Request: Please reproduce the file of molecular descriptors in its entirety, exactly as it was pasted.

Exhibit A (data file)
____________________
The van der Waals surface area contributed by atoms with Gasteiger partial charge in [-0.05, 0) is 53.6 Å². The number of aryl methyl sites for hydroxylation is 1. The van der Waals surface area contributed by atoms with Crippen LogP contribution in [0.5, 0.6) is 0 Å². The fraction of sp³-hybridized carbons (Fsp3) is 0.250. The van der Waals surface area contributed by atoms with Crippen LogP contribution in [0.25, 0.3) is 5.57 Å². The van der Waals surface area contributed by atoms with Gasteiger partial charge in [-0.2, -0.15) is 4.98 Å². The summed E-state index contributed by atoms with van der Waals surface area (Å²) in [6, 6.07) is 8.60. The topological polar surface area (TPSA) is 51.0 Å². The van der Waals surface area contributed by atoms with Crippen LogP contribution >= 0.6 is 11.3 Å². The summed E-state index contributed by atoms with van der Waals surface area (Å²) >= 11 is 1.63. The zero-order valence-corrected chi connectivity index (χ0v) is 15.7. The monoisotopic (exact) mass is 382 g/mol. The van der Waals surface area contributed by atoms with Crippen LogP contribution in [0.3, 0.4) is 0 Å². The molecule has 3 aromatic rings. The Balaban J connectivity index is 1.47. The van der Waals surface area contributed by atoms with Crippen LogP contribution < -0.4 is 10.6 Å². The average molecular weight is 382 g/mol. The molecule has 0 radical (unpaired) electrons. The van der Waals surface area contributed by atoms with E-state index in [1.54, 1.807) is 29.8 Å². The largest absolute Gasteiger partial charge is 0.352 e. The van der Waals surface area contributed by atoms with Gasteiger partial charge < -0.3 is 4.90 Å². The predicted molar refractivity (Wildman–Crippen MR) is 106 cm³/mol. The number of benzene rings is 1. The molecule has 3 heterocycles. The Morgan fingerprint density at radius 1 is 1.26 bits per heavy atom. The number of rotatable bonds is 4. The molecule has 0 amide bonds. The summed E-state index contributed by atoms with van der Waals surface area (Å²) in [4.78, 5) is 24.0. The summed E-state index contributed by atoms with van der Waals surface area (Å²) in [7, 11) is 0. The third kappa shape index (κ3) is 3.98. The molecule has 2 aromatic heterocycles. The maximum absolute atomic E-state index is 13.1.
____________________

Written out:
The van der Waals surface area contributed by atoms with Gasteiger partial charge in [-0.05, 0) is 53.6 Å². The number of aryl methyl sites for hydroxylation is 1. The van der Waals surface area contributed by atoms with Crippen LogP contribution in [0.5, 0.6) is 0 Å². The fraction of sp³-hybridized carbons (Fsp3) is 0.250. The van der Waals surface area contributed by atoms with Crippen LogP contribution in [0.25, 0.3) is 5.57 Å². The van der Waals surface area contributed by atoms with Gasteiger partial charge in [-0.2, -0.15) is 4.98 Å². The summed E-state index contributed by atoms with van der Waals surface area (Å²) in [6, 6.07) is 8.60. The topological polar surface area (TPSA) is 51.0 Å². The van der Waals surface area contributed by atoms with Crippen LogP contribution >= 0.6 is 11.3 Å². The summed E-state index contributed by atoms with van der Waals surface area (Å²) >= 11 is 1.63. The zero-order valence-corrected chi connectivity index (χ0v) is 15.7. The monoisotopic (exact) mass is 382 g/mol. The van der Waals surface area contributed by atoms with Crippen LogP contribution in [0.3, 0.4) is 0 Å². The molecule has 3 aromatic rings. The Balaban J connectivity index is 1.47. The van der Waals surface area contributed by atoms with Crippen LogP contribution < -0.4 is 10.6 Å². The average molecular weight is 382 g/mol. The molecule has 0 radical (unpaired) electrons. The van der Waals surface area contributed by atoms with E-state index in [1.54, 1.807) is 29.8 Å². The largest absolute Gasteiger partial charge is 0.352 e. The van der Waals surface area contributed by atoms with Gasteiger partial charge < -0.3 is 4.90 Å². The predicted molar refractivity (Wildman–Crippen MR) is 106 cm³/mol. The number of benzene rings is 1. The molecule has 3 heterocycles. The Morgan fingerprint density at radius 1 is 1.26 bits per heavy atom. The number of rotatable bonds is 4. The molecule has 0 amide bonds. The summed E-state index contributed by atoms with van der Waals surface area (Å²) in [4.78, 5) is 24.0. The summed E-state index contributed by atoms with van der Waals surface area (Å²) in [7, 11) is 0. The third kappa shape index (κ3) is 3.98. The molecule has 2 aromatic heterocycles. The maximum absolute atomic E-state index is 13.1.